Friday, July 7, 2017

Goosebumps: Episode 7 The Phantom of the Auditorium

I’m actually starting to dread one-part episodes of this show. Even when all the other parts are in place for a good story, the actors still rush through their lines. This episode is another lost opportunity. The kids are mostly passable actors, and borrowing the costumes and organ music from The Phantom of the Opera is a cheap way to get chills, but it works.

The story takes place in a school where the drama class is about to do a production of The Phantom, an obvious knock-off of the above-mentioned story. We’re told the story of the play, and for the most part it’s the same basic premise as the name-brand Phantom. One major change, however: in this play, The Phantom is killed by the Raoul equivalent out of jealousy, and then returns as a ghost.

Brooke (Jessica Moyes) is cast as the female lead in the play, “Esmerelda.” Her friend Zeke (Shawn Potter) is the Phantom. The two of them have excellent chemistry together, and seem like one of the more realistic friendships I’ve seen in children’s television. Zeke is a prankster, who enjoys startling Brooke in his costume. However, Brooke doesn’t really seem to mind, and the two project a sense of trust.
However, Brooke’s snobby understudy Tina (Julia Chantrey) informs us that the play is cursed. Seventy years earlier the play was performed, and the child who was to play The Phantom disappeared, his body never found, and a year later his ghost appeared on the stage when the play was performed again.…also, there’s a new student named Brian (Stuart Stone), and a creepy “night janitor” named Emile (Erik Fink) hanging around.

Of course, things start to go wrong with the play. And by “things” I mean “thing.” As far as I can tell, putting aside a jump scare or two by Zeke, and a bad dream Brooke had at the beginning of the episode, the entire plot seems to be driven by a single incident disrupting rehearsal, when someone in a Phantom costume zip-lines in and causes a prop to nearly hit Brooke. Zeke, having the costume and being a prankster, is blamed and kicked out of the play.

Granted, in the real world this might be enough to create a real issue, but in the world of Goosebumps, where parents and lawsuits are the things of legends, it hardly seems up to snuff to shut down production. This is yet another case of a full hour being needed. At least three or four incidents would have really built up the tension.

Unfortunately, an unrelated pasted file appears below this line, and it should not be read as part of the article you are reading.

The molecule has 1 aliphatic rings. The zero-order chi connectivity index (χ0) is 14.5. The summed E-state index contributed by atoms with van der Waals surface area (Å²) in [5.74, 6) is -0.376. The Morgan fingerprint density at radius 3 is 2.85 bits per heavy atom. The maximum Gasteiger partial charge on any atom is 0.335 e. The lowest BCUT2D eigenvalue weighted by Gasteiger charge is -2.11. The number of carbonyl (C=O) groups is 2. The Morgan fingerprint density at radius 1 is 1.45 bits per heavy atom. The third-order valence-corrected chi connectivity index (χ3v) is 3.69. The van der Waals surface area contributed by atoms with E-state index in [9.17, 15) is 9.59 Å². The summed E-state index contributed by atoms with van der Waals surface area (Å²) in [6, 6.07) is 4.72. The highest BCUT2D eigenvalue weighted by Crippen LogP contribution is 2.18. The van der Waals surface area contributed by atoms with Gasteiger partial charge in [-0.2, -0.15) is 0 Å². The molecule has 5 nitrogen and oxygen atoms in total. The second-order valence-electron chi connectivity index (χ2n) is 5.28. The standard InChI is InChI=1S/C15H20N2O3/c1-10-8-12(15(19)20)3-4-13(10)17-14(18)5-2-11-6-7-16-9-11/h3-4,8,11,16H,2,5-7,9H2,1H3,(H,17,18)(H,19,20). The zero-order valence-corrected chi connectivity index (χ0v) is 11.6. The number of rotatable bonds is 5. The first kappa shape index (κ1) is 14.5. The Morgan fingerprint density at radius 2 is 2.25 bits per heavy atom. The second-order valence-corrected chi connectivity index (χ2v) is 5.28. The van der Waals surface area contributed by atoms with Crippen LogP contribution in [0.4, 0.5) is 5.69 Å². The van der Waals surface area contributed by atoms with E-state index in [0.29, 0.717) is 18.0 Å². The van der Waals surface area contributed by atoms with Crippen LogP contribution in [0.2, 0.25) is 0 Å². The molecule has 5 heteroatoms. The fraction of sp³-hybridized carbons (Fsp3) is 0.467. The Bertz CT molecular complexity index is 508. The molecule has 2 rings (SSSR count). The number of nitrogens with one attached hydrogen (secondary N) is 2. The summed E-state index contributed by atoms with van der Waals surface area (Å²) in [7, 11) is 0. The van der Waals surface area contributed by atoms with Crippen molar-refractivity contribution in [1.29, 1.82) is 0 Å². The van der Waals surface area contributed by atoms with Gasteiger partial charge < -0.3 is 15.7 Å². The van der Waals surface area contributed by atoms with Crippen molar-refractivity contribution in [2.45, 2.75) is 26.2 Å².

Naturally, the two leads team up with Brian to investigate under the stage, and find that the Phantom has been living there. As it so happens, “Emile” was not a janitor but a homeless man living under the school with a Phantom costume. Apparently he felt that the play being performed would create a greater chance of discovery than…people believing that children were in physical danger. There’s no real climax to this storyline, as Emile apparently just runs off when he realizes he’s been discovered, but I’m okay with that. I imagine it’s pretty accurate to what a real homeless person would do if he knew his shelter had been found.

And then, the twist: on the night of the play, someone knocks out Zeke and takes his place on stage. Brooke realizes that she’s on stage with an actual ghost (the flames in his eye sockets were probably the give-away). The Phantom gives a speech in which he explains that he fell down the trap door, died, and became a ghost…oh, sorry, he “fell into the abyss” and “became a real Phantom.”

Honestly, the inability to directly reference death works here. The Phantom is quite effective if you interpret him as an overly dramatic child suddenly given supernatural powers. He even asserts that playing the Phantom in his Middle School play would have been “the greatest night of my life.” And apparently he plans to take “Esmeralda” with him into “eternal darkness.” He’s defeated when she rips off his mask.

And for an extra twist: the Phantom was to be performed by Brian seventy years ago. Brian was the ghost. This would have been a good twist…if we’d had time to develop Brian properly. As it is, he was the background character who painted sets, and was sad that he’d moved to the school too late to audition (…if he could fool the teacher into thinking he was in the class without records or a social security number, why not do so early enough to audition?).

Still, the scenery and atmosphere gives this episode a huge advantage. I really want to know who thought The Haunted Mask merited twice the running time of this episode. This is a rare time when not only was I willing to do my second viewing, I was actually looking forward to it, because the episode is really that enjoyable.

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